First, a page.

“We were out playing one Sunday evening and it was cold as blue blazes. It was blowing a little blue snow I believe. And Daddy, he had always been strict about things, and he didn’t want us out that evening. It was just too cold for any of ust to be out there but we went on anyway. He couldn’t get us in the house, without just whipping us and making us stay in the house.
“Daddy had an old face mask. We called it an old dough face and it had a beard, you know. It had eyebrows, and old hair on the chin. Daddy put that thing on and he put an old black coat on and and old black hat. And we knew Daddy had this now all the time but when it happened we didn’t. It scared the daylights out of us.
“He had a store building and were out behind that old store building playing. There was a little bank out there kind of where we could dig holes back in and we were just working away. One of the kids looked up and saw him, and man, there wasn’t a thing left between there and the house. Even though we knew all the time Daddy had that thing.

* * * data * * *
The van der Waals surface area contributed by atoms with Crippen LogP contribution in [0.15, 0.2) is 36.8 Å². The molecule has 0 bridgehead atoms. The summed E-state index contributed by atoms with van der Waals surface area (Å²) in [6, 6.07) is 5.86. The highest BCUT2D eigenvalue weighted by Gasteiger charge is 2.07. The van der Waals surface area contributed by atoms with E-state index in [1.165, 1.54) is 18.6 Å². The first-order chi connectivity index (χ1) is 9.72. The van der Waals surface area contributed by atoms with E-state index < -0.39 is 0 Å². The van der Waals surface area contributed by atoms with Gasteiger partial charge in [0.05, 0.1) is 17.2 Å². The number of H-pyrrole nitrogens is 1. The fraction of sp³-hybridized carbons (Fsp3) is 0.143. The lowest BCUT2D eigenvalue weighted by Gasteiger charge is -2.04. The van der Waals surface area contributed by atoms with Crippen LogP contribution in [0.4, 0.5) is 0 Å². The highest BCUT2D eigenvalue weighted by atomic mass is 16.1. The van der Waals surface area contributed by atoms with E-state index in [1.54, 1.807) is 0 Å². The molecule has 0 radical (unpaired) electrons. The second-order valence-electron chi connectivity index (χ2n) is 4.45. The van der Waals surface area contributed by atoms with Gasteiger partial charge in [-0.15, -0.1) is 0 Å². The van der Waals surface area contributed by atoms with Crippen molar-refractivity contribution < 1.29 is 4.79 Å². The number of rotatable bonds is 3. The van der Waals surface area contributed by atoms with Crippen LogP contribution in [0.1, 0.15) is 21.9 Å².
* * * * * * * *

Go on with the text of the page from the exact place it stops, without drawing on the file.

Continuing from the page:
“After awhile Daddy came in the house and wondered what was wrong. We told him the booger man got after us and he says, ‘Now see there, I told you if you got out and built roads and cards and did things like that on Sunday that’s what’d happen to you. The booger man would get you.'”
The Foxfire Book of Appalachian Toys & Games
by Linda Garland Page, Hilton Smith
(UNC Press, 1993)